Secondly, at home in India the ruling party at the Centre, even after clinching overwhelming victory in the elections in Tripura and successfully passing the GST legislation with support even from the West Bengal Government, is under palpable pressure from various parties like Chandra Babu’s Telugu Desam, Laloo Yadav’s RJD that won several seats in the recent by-elections and Mamta Banerjee’s drive to create a federal front that received support from the DMK’s Stalin. The fiscal system of the country too is tottering to produce widespread ire among the common people due to the cash crunch. The Kashmir front is also on the boil with continuous youth unrest with the BJP-PDP coalition being completely torn by the imperative to talk to the Kashmiri organisations while AFSPA empowering the Army is called into question for alleged human rights violations. Of late Modi’s initial silence after the brutal rape of an eight-year-old girl in Jammu was hurting mass sentiment so much that 49 retired bureaucrats wrote an open letter to Prime Minister Modi requesting him to fast-track the prosecution of the perpetrators. Clearly, in the circumstances of crises of governability, Modi’s predicament might increase if the Chinese side starts flexing muscles as it has done in case of the South China Sea issue and now against Taiwan. If it does so it might upset Modi’s standing so far as his party’s run-up to the general election in 2019 is concerned, writes Monoj Joshi, a distinguished fellow attached to the OFR think-tank (https://www.orfonline.org/research/modi-meets-chinas-xi-wuhan-india-starts-position-weakness/ accessed on April 29, 2018). Further, what Rajesh Rajagopalan has recently said, seems quite pertinent too. According to this line of thought, the compulsion of India also stems from the fact that ‘still there is a wide gap in the structural balance between the two countries and considering that it is still widening it makes sense for India to find ways to avoid any confrontation with China until this balance shifts sufficiently such that it is less onerous than at present’ (https://www.orfonline.org/expert-speak/danger-wuhan accessed on April 29, 2018). There was also the news that while sobering up her approach by extending the olive branch to China, India would continue to deter China as the latter was in the habit of bullying its way through. (See Gautam Chikermane’s views in https://www.orfonline.org/expert-speak/india-sovereignty-china-reset-period/ accessed on April 30, 2018) Therefore, part of the Indian strategy was propping up its own defence with mobilisation of resources and development of military logistics. Seven ‘advanced landing ground’ in addition to the existing ones at the bordering areas in Arunachal after the inspection during recent Gagan Shakti mega exercise—the biggest such drill in three decades from April 8 to April 20, 2018 with a focus on borders with both China and Pakistan by the Indian Air Force—may be mentioned in this regard. Just after this massive drill Air Chief Marshal B.S. Dhanoa reportedly hinted at India’s capability and preparedness to deal with a two-front war. It plainly means Modi’s India is clueless about the unpredictability of the Chinese behaviour that led to the playing of dual game with the Chinese without knowing how to tame the dragon. Can smiles go along with deep suspicion or, for that matter, can handshake be followed up by enhancing the fire power advantage?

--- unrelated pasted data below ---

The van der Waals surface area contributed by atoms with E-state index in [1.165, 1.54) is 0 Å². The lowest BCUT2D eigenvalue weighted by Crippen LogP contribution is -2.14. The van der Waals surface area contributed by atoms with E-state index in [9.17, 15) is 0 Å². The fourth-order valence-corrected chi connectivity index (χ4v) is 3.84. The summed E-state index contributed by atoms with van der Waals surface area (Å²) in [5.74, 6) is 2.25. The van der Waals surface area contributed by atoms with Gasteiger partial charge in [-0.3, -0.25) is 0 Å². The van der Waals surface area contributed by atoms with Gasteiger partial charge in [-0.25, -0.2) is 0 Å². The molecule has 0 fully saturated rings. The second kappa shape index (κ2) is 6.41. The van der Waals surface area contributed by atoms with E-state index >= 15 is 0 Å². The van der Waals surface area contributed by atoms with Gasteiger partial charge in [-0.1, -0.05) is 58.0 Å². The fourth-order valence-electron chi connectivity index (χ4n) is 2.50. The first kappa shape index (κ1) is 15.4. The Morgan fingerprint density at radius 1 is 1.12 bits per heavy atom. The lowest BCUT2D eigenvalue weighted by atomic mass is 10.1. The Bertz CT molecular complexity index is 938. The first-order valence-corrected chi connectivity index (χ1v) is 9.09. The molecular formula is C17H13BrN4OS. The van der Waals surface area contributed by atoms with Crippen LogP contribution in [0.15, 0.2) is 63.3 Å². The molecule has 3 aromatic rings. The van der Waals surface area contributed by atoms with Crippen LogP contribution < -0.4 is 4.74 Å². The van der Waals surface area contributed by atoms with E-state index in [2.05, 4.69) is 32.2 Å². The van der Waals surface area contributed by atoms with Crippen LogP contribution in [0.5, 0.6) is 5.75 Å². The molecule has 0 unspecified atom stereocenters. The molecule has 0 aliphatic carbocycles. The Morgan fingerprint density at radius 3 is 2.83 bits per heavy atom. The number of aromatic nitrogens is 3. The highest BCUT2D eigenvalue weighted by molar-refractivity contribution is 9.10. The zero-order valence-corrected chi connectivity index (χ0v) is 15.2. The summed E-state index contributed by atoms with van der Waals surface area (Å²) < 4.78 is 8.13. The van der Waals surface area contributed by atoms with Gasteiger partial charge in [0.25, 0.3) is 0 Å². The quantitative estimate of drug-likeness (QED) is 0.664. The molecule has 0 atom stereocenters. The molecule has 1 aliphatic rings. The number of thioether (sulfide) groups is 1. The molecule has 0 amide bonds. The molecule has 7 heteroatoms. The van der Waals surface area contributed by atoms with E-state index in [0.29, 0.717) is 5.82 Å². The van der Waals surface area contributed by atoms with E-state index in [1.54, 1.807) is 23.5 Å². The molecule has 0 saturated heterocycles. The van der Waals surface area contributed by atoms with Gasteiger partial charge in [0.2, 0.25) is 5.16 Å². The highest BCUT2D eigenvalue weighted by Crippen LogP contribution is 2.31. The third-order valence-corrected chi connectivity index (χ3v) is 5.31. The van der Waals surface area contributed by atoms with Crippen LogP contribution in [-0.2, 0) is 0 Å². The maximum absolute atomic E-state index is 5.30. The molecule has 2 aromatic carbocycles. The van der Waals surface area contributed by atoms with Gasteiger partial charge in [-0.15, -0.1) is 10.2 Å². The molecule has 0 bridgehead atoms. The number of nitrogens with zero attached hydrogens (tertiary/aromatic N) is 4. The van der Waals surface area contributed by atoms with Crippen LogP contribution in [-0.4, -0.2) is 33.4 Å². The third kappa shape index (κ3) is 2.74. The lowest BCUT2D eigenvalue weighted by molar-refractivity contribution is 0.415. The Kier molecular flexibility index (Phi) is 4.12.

China’s compulsion so far as this informal exchange was concerned, seems far less than India’s because China is not a liberal democracy. Hence it can fend itself off the endogenous pressure specially that might stem from the PLA. According to Sreeram Chaulia, China is more concerned of a volatile US than a powerful India (foreignpolicy.com/2018/04/27/trump-is-driving-xi-into-modis-arms/ accessed on April 30, 2018). So, it wants to send a message to a third party, that is, the US, now a close ally of India in the post-Cold War era. For China the pressure is building because of its excessive trade dependence on the US which it now realises. (See http://www.atimes.com/article/trump-set-unveil-new-trade-sanctions-beijing-responds// accessed on 25-03-2018) Hence China realises that its India-connect may be a policy alternative in terms of diversifying its trade link to reap the benefits from the rapidly surging growth trajectory of India (though India’s GDP is about one-fifth of China’s, still 7.4 per cent growth according to Changyong Rhee, Director of the Asia and Pacific Department at the International Monetary Fund, was indeed a bright point). (See https://www.financialexpress.com/economy/narendra-modis-reforms-get-another-thumbs-up-indian-elephant-ready-to-run-faster-than-chinese-dragon/1141351 accessed on April 29, 2018) India’s thriving middle class as the potential consumers of its products and its accompaniment in climate change negotiations means taking shelter under the umbrella of G-77 to escape stricter obligations under ‘common but differentiated responsibility’. Simultaneously Xi’s popularity in the CPC after he was reappointed Secretary of the party at the Nineteenth Congress held last October and following constitutional amendments that removed the limit on his term of Presidency could be but a double-edged sword which means he has to shoulder many responsibilities and to fulfil mounting expectations while China’s annual growth is getting slower and military spending shooting up. (China announced its defence expenditure in 2018 amounting over 1.1 trillion yuan, that is, $ 174.5 billion, courtesy Rajeswari Pillai Rajagopalan’s take ‘China’s 2018 Military Budget’ seen from http://orfonline.org/research/china-2018-military-budget-new-numbers-old-worries/ accessed on 13.03.2018.)